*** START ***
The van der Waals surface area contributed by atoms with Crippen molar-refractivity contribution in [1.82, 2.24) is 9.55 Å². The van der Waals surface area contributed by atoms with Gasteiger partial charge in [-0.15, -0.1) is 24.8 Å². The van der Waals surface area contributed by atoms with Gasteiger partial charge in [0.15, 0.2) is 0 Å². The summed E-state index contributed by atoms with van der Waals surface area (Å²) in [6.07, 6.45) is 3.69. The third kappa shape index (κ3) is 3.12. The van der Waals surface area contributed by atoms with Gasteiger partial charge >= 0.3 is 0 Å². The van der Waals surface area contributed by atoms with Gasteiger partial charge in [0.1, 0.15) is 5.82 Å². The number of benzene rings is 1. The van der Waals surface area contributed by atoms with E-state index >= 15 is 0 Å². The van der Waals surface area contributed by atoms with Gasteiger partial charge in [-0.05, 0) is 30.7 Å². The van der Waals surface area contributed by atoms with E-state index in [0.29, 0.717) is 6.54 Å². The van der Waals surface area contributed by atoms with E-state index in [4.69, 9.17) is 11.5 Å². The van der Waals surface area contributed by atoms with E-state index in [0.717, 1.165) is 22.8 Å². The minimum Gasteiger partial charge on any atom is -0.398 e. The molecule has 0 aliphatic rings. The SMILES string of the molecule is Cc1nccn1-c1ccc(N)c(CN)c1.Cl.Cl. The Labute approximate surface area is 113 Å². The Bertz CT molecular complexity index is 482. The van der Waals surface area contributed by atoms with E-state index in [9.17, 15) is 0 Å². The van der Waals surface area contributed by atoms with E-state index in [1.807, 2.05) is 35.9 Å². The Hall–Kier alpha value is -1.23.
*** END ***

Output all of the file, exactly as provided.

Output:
The van der Waals surface area contributed by atoms with Crippen molar-refractivity contribution in [1.82, 2.24) is 9.55 Å². The van der Waals surface area contributed by atoms with Gasteiger partial charge in [-0.15, -0.1) is 24.8 Å². The van der Waals surface area contributed by atoms with Gasteiger partial charge in [0.15, 0.2) is 0 Å². The summed E-state index contributed by atoms with van der Waals surface area (Å²) in [6.07, 6.45) is 3.69. The third kappa shape index (κ3) is 3.12. The van der Waals surface area contributed by atoms with Gasteiger partial charge >= 0.3 is 0 Å². The van der Waals surface area contributed by atoms with Gasteiger partial charge in [0.1, 0.15) is 5.82 Å². The number of benzene rings is 1. The van der Waals surface area contributed by atoms with E-state index >= 15 is 0 Å². The van der Waals surface area contributed by atoms with Gasteiger partial charge in [-0.05, 0) is 30.7 Å². The van der Waals surface area contributed by atoms with E-state index in [0.29, 0.717) is 6.54 Å². The van der Waals surface area contributed by atoms with E-state index in [4.69, 9.17) is 11.5 Å². The van der Waals surface area contributed by atoms with E-state index in [0.717, 1.165) is 22.8 Å². The minimum Gasteiger partial charge on any atom is -0.398 e. The molecule has 0 aliphatic rings. The SMILES string of the molecule is Cc1nccn1-c1ccc(N)c(CN)c1.Cl.Cl. The Labute approximate surface area is 113 Å². The Bertz CT molecular complexity index is 482. The van der Waals surface area contributed by atoms with E-state index in [9.17, 15) is 0 Å². The van der Waals surface area contributed by atoms with E-state index in [1.807, 2.05) is 35.9 Å². The Hall–Kier alpha value is -1.23.